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Disclaimer: The thoughts expressed herein are the author’s and do not necessarily reflect those of Ancient Faith Radio or Orthodox Christian Fellowships.

Note:  I rarely say bold things in a public forum.  Therefore, I’m slightly nervous about posting the following.  However, I feel this to be absolutely true, and a terribly vital point of conversation.  So, I ask that you read on and prayerfully consider what I have to say. —Jonathan

I’ve been thinking a lot lately about the OCF Podcast (for which I am the coordinator, host, and producer).  Where it is.  Where I want it to be. Where it’s going, where it’s been…you know, basic introspection type stuff.  And, I have to say that I’m really pleased.  The fact that the podcast is doing well is enough to make everyone at OCF HQ and those involved with the show fill with excitement.  Though, along with excitement, it fills me with questions.  Good questions.  Necessary questions.  Hard questions.

The primary thought that enters my mind is this:  Why is the OCF Podcast so lonely?  Why are there only a handful (2-4, by my estimation) of podcasts targeted toward students?  Why is it that, with all the data about the growing influx of converts, and with the knowledge that an increasing number are aged upper-high school to twentysomethings (I hate that term, incidentally), why are there not more resources being poured into producing audio and even video programs to match even half the caliber and ubiquity of the programs which already grace the Orthodox landscape, primarily geared toward people 30 and older?  Why is more not being done?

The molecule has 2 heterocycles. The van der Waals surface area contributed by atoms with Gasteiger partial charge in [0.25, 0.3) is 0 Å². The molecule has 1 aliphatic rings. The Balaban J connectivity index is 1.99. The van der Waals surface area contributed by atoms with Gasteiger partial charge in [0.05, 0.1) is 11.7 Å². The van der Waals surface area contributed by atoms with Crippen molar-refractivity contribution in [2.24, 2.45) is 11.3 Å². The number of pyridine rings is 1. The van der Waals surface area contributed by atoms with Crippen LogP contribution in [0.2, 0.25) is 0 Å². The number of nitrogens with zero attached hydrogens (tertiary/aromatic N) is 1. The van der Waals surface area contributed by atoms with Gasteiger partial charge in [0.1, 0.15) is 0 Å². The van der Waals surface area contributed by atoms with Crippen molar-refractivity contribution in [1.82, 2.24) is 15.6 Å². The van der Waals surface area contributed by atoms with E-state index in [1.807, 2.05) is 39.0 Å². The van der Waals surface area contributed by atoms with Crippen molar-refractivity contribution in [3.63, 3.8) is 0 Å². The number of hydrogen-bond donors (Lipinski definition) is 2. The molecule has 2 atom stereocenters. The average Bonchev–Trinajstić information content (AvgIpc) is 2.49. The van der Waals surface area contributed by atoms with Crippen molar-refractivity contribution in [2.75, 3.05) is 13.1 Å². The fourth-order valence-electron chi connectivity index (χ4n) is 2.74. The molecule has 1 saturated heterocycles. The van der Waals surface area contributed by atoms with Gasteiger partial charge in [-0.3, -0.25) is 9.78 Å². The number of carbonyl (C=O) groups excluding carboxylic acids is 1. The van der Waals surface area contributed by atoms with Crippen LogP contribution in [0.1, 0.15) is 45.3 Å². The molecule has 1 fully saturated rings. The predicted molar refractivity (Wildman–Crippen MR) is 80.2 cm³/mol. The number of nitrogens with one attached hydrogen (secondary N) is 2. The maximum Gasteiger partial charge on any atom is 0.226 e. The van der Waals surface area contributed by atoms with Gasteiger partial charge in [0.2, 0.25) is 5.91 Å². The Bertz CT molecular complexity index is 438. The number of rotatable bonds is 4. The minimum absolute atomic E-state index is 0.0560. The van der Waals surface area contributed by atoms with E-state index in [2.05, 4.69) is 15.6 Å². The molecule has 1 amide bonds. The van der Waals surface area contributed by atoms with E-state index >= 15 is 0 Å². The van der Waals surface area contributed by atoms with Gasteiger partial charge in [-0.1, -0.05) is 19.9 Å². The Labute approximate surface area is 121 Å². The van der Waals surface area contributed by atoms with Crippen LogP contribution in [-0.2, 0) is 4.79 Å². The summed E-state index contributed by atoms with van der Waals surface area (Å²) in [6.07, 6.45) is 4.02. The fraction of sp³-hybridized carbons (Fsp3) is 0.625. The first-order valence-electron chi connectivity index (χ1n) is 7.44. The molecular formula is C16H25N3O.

Let me pause and say that I love these shows that I kind of indirectly (and unintentionally) just slammed.  I listened to practically the entire archive of Our Life In Christ when I got my first iPod back in 2006, shortly before my Chrismation. (I still like to randomly listen to entire series.) Half of the podcasts I currently listen to are from AFR.  And they’re wonderful; they do endless good toward helping me to understand and reflect on the Faith.  Still…I feel like something is missing.

And this is where this podcast comes in.  Originally, the podcast began as an idea to help keep us students connected with each other within the OCF world…to keep up-to-date with things that were going on, to hear each other’s stories, and to drop in on retreats halfway across the country. It is beginning to fit in to that mold, glory to God.  At the same time, it serves as a small step toward filling the gap I mentioned earlier.

OCF Executive Director Fr. Kevin Scherer once told me that the number one problem facing student ministry in the American Orthodox Church is a lack of curriculum.  Now, two years after that conversation, I fully believe it.  And, I would venture to guess, he’s not simply talking about Sunday School or Bible study.  Now, this is simply my opinion.  But, where students are concerned, I see an utter void of anything in any consumable media (save a few books and the podcasts mentioned above) which strikes me as engaging and relevant to today’s Orthodox young adult.  This ranges from student devotional books to conference materials, from t-shirts to CD’s and DVD’s of student-oriented teaching.  Yes, there are strides being made.  But, more could and should be done to assure that the Church in America offers more and more to the generation which is rising in service and devotion to Her.